On appeal to the High Court, a ruling was made in favour of Dacqup and no consideration was given to the merits of the matter. The issue dealt with before the Supreme Court of Appeal was weather the High Court correctly upheld the appeal by Dacqup, where the basis of the appeal was that there was no reasonable suspicion to initiate an investigation. The court confirmed that hearsay evidence, in the form of a memorandum by the investigator, is accepted as sufficient evidence to create reasonable suspicion and whether the evidence is later found to be inadmissible is irrelevant. ‘Reasonable suspicion’ was defined as a suspicion that cannot be immediately proved, where such suspicion is the starting point of an investigation and obtaining prima facie proof is at the end. The court confirmed that when suspicion lacks actual proof, such suspicion should have a factual basis, the standard for reasonable suspicion is relatively low and that the complaint being initiated occurs before the commencement of an investigation. The court reiterated that a complaint triggers an investigation which may or may not lead to a referral and the rights of a respondent are uneffaced at this point since the purpose of the compliant, followed by possible investigation, is not to afford the suspected party an opportunity to state its case. The principals of administrative justice ought to be observed once a matter has been referred to and is being heard before the Tribunal. In addressing the possibility of the infringement of constitutional rights in the event of such investigations taking place, the court accepted the position that highly regulated institutions that are more likely to pose a potential hazard to the public. Due to this, such institutions ought to accept that their activities will be monitored and that there will be an occurrence of regular inspections. It was found to be irrelevant whether the investigator’s suspicions were factually incorrect or not. However, what was of importance was the existence of a reasonable suspicion of a contravention by Dacqup. The investigators interpretation of ‘instant’ was held to be probable and reasonable within the micro-lending context (paras 18 – 21, 24 and 26).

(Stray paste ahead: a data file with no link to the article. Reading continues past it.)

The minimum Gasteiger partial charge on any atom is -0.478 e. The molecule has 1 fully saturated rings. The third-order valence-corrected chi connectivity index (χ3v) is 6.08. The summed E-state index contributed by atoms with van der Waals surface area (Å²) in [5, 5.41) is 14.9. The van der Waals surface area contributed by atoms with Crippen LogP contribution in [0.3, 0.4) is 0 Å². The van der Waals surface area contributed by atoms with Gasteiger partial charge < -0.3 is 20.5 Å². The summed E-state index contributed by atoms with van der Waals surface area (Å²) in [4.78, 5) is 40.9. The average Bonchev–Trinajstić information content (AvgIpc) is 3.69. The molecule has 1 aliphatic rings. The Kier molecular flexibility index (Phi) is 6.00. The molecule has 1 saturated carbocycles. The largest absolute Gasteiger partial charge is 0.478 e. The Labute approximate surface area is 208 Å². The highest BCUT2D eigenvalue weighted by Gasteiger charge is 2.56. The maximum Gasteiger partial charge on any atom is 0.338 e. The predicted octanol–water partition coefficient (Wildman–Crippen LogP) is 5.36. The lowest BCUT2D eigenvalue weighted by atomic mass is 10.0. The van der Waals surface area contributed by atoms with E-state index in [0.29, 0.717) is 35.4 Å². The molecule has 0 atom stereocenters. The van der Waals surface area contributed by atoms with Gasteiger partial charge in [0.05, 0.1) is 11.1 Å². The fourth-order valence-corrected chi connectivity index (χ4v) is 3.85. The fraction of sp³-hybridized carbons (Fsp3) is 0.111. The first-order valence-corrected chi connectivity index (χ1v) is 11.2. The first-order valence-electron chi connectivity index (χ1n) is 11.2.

It is evident that reasonable suspicion, whether proven to be true or not at a later stage, constitutes a sufficient trigger for the Regulator to institute an investigation into alleged contraventions of the Act. The slightest indication of non-compliance with any of the above-stated statutory provisions might result in a credit provider finding itself caught in the crossfire with the Regulator.

Marcus Zulu LLB (UKZN) is Legal Counsel (Credit and Pricing) at Absa Group Ltd in Johannesburg.

This article was first published in De Rebus in 2022 (Nov) DR 31.